Heightened trade frictions change the picture.  As we discussed in a recent note, tariffs increase prices of the products involved, but can become disinflationary if they dampen economic activity.  We think we have arrived at that second phase, and inflation is likely to moderate further from here.

Interpreting the yield curve has become more complicated as central banks, commercial banks,

and foreign investors have become bigger owners of long-term Treasury securities.  But it is nonetheless a signal that we ignore out our own peril.  And while the Fed’s recent Financial Stability Report highlights a handful of concerns about asset prices, none could be considered proximate threats to the financial system.  With risks to the business cycle rising, concern about market excesses should not be a primary concern.

Members of the Federal Reserve community will certainly want to avoid the appearance of bowing to escalating pressure from the White House.  But Alan Greenspan reportedly advised Jay Powell to “put earmuffs on” and focus on the outlook.  That is what we think the Fed will ultimately do.

Summary

A darkening outlook and increasing downside risks will eventually force the Fed to respond.  Next week’s meeting will likely be too soon; the blackout period for FOMC participants commenced just after the disappointing job report came out.  But the statements and forecasts that emerge next Wednesday afternoon will highlight increased uncertainty and a willingness to react.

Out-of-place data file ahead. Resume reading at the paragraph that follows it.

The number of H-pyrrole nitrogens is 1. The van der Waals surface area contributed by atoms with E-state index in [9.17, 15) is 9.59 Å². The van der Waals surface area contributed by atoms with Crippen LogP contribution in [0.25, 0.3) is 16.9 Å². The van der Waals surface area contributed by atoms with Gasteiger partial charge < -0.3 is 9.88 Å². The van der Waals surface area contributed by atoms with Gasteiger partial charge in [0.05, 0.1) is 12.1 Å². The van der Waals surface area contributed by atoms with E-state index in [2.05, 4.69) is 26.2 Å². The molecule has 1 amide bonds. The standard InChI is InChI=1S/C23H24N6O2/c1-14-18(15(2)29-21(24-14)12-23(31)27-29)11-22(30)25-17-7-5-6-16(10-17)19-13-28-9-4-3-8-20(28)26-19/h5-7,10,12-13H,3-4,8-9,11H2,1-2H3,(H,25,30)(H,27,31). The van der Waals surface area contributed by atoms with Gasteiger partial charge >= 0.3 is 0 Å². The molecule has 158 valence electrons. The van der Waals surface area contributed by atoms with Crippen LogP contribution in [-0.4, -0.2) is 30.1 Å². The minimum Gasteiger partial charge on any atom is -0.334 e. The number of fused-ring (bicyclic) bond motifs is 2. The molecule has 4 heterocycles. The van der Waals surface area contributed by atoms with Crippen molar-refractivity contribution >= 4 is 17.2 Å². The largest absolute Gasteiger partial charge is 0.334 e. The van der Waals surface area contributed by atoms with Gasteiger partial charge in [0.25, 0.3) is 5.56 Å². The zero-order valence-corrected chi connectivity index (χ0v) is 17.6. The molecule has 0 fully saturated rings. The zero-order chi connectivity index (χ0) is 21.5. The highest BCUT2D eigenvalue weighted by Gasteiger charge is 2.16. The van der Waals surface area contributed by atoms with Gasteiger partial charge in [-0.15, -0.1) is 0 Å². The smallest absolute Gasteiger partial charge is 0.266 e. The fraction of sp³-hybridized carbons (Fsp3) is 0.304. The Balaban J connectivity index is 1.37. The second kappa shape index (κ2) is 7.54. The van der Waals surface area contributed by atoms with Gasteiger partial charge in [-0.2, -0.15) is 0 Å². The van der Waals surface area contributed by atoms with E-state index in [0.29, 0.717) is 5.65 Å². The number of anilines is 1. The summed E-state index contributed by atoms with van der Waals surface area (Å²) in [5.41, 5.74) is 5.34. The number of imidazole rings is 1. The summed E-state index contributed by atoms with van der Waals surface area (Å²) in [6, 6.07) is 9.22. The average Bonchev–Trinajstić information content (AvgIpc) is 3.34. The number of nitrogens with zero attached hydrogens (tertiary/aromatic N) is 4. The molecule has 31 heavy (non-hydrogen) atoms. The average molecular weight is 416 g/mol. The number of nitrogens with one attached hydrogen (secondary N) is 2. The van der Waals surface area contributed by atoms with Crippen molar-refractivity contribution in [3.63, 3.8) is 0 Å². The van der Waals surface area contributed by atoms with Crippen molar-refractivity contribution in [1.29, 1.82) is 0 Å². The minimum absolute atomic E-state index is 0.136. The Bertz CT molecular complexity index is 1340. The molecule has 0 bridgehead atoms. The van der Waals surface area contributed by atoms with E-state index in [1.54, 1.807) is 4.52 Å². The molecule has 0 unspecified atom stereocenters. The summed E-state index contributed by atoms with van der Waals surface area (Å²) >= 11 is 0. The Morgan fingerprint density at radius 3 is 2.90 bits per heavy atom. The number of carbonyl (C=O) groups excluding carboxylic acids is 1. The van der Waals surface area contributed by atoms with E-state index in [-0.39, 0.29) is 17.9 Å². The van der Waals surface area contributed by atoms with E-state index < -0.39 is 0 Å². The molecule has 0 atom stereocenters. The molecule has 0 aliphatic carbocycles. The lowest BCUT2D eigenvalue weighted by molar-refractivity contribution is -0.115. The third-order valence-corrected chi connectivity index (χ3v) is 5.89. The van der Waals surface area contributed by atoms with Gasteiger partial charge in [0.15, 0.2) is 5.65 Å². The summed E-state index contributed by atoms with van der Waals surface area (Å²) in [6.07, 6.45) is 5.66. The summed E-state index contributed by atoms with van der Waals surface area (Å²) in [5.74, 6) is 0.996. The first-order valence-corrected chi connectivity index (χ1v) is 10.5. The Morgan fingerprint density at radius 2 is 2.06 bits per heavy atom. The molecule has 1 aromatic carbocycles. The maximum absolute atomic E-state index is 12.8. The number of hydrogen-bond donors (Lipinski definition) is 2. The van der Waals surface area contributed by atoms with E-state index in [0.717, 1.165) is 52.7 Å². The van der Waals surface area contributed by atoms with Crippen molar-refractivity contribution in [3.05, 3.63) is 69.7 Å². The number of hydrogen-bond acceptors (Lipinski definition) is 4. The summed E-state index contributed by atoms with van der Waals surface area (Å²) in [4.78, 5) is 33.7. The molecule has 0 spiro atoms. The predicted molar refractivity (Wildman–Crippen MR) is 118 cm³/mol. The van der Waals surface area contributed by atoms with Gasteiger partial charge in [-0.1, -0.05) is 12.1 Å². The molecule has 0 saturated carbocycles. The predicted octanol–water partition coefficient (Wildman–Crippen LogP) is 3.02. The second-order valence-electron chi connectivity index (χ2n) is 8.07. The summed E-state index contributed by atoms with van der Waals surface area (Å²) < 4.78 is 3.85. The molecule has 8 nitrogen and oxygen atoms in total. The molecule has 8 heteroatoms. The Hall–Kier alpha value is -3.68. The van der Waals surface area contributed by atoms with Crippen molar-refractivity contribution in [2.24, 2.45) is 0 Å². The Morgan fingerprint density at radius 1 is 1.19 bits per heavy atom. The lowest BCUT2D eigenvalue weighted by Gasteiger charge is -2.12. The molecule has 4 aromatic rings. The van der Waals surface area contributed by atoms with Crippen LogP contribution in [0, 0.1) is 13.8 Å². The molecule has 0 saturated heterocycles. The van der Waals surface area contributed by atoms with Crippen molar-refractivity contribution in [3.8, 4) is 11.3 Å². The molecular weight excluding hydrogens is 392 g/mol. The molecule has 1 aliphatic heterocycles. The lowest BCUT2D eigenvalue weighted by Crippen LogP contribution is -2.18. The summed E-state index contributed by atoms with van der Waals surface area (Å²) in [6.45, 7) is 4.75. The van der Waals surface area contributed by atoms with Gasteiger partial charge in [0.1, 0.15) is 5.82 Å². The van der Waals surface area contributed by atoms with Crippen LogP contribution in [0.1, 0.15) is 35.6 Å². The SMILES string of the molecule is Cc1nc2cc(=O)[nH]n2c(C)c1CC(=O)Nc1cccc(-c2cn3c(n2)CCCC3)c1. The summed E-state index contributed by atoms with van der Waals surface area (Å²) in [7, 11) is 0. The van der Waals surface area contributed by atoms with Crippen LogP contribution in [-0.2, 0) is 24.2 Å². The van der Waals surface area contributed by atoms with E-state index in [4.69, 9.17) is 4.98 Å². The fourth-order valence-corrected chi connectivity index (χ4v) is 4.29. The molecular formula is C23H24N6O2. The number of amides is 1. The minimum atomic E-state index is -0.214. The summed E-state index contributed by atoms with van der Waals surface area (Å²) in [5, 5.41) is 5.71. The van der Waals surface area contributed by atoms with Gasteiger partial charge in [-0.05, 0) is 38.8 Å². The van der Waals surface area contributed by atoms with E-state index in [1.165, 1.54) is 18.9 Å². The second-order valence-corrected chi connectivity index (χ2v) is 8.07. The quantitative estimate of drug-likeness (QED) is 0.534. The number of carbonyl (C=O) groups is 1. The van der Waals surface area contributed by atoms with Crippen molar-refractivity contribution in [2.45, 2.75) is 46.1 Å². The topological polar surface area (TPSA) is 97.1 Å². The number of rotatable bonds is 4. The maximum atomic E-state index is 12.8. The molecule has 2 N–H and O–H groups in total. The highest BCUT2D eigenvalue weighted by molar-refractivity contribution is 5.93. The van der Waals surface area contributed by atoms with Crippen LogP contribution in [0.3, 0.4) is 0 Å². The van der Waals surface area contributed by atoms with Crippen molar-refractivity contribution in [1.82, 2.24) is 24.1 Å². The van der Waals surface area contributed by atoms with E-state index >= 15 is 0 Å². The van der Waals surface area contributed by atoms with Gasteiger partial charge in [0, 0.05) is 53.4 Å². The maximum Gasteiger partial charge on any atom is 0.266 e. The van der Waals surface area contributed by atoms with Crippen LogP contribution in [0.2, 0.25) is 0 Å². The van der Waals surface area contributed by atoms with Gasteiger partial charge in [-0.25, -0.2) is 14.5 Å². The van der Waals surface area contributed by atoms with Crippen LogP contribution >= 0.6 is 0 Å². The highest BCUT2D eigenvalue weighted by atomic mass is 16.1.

The Fed will be evaluating incoming economic data carefully, and will watch the G-20 meeting at the end of June anxiously.  Presidents Trump and Xi might certainly find enough common ground in Osaka to call a temporary halt to economic hostilities and restart negotiations.  But recent provocations from both sides have gone so far that retreat is going to be difficult.

The Fed probably wishes it had accumulated more dry powder by raising interest rates a bit further as the expansion continued.  And some FOMC members may be tempted to reserve capacity until absolutely necessary.  But if modest rate reductions now can head off a worst-case outcome later, there is no compelling reason to wait.

Some analysts are calling for a more sudden or substantial program from the Fed.  (The market currently expects three 25 basis point cuts during the balance of the year.)  Given what we know today, two reductions should be enough to provide sufficient insurance and stability.  Economists inside and outside of the Fed will be monitoring events through the summer and will update expectations if conditions warrant.

We’ll be offering immediate reflections on the FOMC meeting via social media.  And we’ll undoubtedly have much more on the Fed in this space in the weeks ahead.

The information herein is based on sources which The Northern Trust Company believes to be reliable, but we cannot warrant its accuracy or completeness. Such information is subject to change and is not intended to influence your investment decisions.